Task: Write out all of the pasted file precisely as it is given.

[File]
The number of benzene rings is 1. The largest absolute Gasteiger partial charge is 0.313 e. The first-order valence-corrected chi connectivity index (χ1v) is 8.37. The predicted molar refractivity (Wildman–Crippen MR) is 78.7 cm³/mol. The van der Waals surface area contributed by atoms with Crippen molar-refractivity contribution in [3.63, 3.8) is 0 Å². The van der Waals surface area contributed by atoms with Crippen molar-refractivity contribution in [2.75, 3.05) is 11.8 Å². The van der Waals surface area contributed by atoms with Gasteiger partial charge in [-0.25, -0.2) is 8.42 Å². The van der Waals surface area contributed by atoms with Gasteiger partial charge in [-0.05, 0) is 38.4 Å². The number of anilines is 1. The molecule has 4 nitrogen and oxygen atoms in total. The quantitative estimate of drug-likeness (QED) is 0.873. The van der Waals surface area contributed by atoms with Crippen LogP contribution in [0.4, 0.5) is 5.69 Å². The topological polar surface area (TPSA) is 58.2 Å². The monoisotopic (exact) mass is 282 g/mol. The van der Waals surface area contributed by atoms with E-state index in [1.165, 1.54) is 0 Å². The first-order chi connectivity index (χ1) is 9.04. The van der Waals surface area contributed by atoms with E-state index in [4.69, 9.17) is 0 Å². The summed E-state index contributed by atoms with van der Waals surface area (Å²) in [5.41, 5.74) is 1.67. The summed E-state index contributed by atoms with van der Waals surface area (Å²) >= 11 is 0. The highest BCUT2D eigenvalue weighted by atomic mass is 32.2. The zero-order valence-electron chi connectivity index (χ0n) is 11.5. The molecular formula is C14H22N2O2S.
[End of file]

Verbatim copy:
The number of benzene rings is 1. The largest absolute Gasteiger partial charge is 0.313 e. The first-order valence-corrected chi connectivity index (χ1v) is 8.37. The predicted molar refractivity (Wildman–Crippen MR) is 78.7 cm³/mol. The van der Waals surface area contributed by atoms with Crippen molar-refractivity contribution in [3.63, 3.8) is 0 Å². The van der Waals surface area contributed by atoms with Crippen molar-refractivity contribution in [2.75, 3.05) is 11.8 Å². The van der Waals surface area contributed by atoms with Gasteiger partial charge in [-0.25, -0.2) is 8.42 Å². The van der Waals surface area contributed by atoms with Gasteiger partial charge in [-0.05, 0) is 38.4 Å². The number of anilines is 1. The molecule has 4 nitrogen and oxygen atoms in total. The quantitative estimate of drug-likeness (QED) is 0.873. The van der Waals surface area contributed by atoms with Crippen LogP contribution in [0.4, 0.5) is 5.69 Å². The topological polar surface area (TPSA) is 58.2 Å². The monoisotopic (exact) mass is 282 g/mol. The van der Waals surface area contributed by atoms with E-state index in [1.165, 1.54) is 0 Å². The first-order chi connectivity index (χ1) is 9.04. The van der Waals surface area contributed by atoms with E-state index in [4.69, 9.17) is 0 Å². The summed E-state index contributed by atoms with van der Waals surface area (Å²) in [5.41, 5.74) is 1.67. The summed E-state index contributed by atoms with van der Waals surface area (Å²) >= 11 is 0. The highest BCUT2D eigenvalue weighted by atomic mass is 32.2. The zero-order valence-electron chi connectivity index (χ0n) is 11.5. The molecular formula is C14H22N2O2S.